The office tower will be the second built by PNC Downtown in the last five years. The 23-story Three PNC Plaza opened in 2009, costing more than $170 million, including $48 million in public support. It's home to 11 stories of office space, including headquarters of the Reed Smith law firm, the 185-room Fairmont hotel and 28 condos.
PNC will be using the same architect on the new project as it did on Three PNC Plaza, San Francisco-based Gensler. Pittsburgh-based P.J. Dick will be the construction manager. The bank also plans to solicit community input on some aspects of the design.
In addition to the office space, the development will house street-level retail and about 300 underground parking spaces. It is expected to generate 2,500 construction jobs.
Mr. Saulson said the Tower at PNC Plaza will be the "world's most environmentally friendly" skyscraper. The bank has done studies to orient the building in such a way as to allow for the most sunlight, reducing the need for artificial lighting during the day.
As a result, the building will not be "square to the street," as are most in Pittsburgh, which will help to set it apart in the skyline, Mr. Saulson said.
PNC also is exploring the use of solar panels, geothermal systems and other alternative power generation sources for the tower.
The building also will have a double glass facade that will allow for natural ventilation and reduce cooling costs. There also will be two green rooftops, which will collect rainwater for use in other parts of the structure. In all, PNC estimates the tower will consume less than half the energy of a typical office building.
With all the green features, PNC is hoping to exceed the top level of Leadership in Energy and Environmental Design certification -- platinum -- now offered by the U.S. Green Building Council.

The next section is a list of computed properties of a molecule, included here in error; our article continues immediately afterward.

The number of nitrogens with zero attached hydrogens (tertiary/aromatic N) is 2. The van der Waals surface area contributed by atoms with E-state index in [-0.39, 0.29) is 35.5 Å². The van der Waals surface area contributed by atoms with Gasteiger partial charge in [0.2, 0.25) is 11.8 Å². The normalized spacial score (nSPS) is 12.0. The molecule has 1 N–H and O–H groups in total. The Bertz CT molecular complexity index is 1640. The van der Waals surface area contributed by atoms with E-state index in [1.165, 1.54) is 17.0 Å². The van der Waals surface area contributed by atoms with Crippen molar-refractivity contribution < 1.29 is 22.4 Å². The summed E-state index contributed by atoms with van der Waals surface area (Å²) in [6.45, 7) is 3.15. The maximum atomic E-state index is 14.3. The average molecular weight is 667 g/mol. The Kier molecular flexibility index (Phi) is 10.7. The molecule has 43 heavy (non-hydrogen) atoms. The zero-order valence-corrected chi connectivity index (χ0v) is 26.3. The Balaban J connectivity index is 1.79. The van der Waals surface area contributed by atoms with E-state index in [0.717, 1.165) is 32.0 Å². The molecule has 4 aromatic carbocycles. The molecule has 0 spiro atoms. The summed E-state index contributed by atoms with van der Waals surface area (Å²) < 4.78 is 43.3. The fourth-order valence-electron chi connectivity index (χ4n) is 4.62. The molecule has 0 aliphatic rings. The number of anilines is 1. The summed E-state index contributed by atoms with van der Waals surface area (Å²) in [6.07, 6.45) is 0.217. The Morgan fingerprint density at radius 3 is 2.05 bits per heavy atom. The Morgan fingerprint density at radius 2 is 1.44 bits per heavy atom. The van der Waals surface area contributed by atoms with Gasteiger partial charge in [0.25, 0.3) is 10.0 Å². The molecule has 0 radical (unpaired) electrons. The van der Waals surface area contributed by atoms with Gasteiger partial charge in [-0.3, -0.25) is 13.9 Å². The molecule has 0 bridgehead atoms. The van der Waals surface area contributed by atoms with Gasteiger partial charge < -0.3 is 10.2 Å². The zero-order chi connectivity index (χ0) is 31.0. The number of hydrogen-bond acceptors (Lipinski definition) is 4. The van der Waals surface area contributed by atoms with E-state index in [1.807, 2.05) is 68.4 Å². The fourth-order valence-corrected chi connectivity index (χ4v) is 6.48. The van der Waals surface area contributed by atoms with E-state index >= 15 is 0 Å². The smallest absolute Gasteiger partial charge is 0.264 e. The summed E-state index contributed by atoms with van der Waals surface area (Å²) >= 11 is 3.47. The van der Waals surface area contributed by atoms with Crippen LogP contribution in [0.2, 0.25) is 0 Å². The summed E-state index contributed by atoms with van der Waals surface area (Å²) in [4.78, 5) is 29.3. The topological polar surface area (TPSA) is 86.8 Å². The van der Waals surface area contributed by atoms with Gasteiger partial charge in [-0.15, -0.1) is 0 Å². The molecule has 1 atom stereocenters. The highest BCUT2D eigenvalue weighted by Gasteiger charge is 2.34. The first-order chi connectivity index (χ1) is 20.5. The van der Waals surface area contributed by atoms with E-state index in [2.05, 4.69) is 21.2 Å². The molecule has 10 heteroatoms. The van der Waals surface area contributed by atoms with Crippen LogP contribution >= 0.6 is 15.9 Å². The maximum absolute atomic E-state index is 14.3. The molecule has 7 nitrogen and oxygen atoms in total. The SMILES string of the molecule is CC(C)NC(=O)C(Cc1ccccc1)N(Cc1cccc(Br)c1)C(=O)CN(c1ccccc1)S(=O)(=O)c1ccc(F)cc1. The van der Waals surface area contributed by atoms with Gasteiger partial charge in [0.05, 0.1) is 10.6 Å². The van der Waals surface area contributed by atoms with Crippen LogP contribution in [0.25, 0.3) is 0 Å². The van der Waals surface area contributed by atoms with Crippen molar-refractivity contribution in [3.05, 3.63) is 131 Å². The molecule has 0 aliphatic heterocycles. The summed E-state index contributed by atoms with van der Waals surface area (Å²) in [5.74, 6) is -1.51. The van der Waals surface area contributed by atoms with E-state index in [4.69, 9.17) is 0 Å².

Mr. Rohr said the bank has been examining platinum certified buildings elsewhere to determine and adopt best practices and then "incorporate some of our own ideas."
"We really think it raises the bar for green buildings and also for corporate America," Mr. Saulson said.
PNC is no stranger to green design. According to the bank, PNC Firstside Center on First Avenue was considered the largest LEED-certified building in the world when it first opened in 2000 and Three PNC Plaza is one of the largest green mixed-use buildings in the country. In addition, PNC just opened the platinum-certified PNC Place in Washington, D.C.
For the new project, PNC still needs to acquire three properties on Wood owned by the city's Urban Redevelopment Authority, but that should not be a problem.
Mr. Ravenstahl said the city saw the block in question as the last significant one in need of transformation Downtown. He praised PNC's willingness to undertake the project without public help.
"I think the message that this sends to investors, developers and anybody interested in the city is, one, we're open for business. We're moving. Despite the downturn in the economy, Pittsburgh is the place to be. It's really significant for us to have this now to champion our cause," he said.
First Published May 24, 2011 12:00 am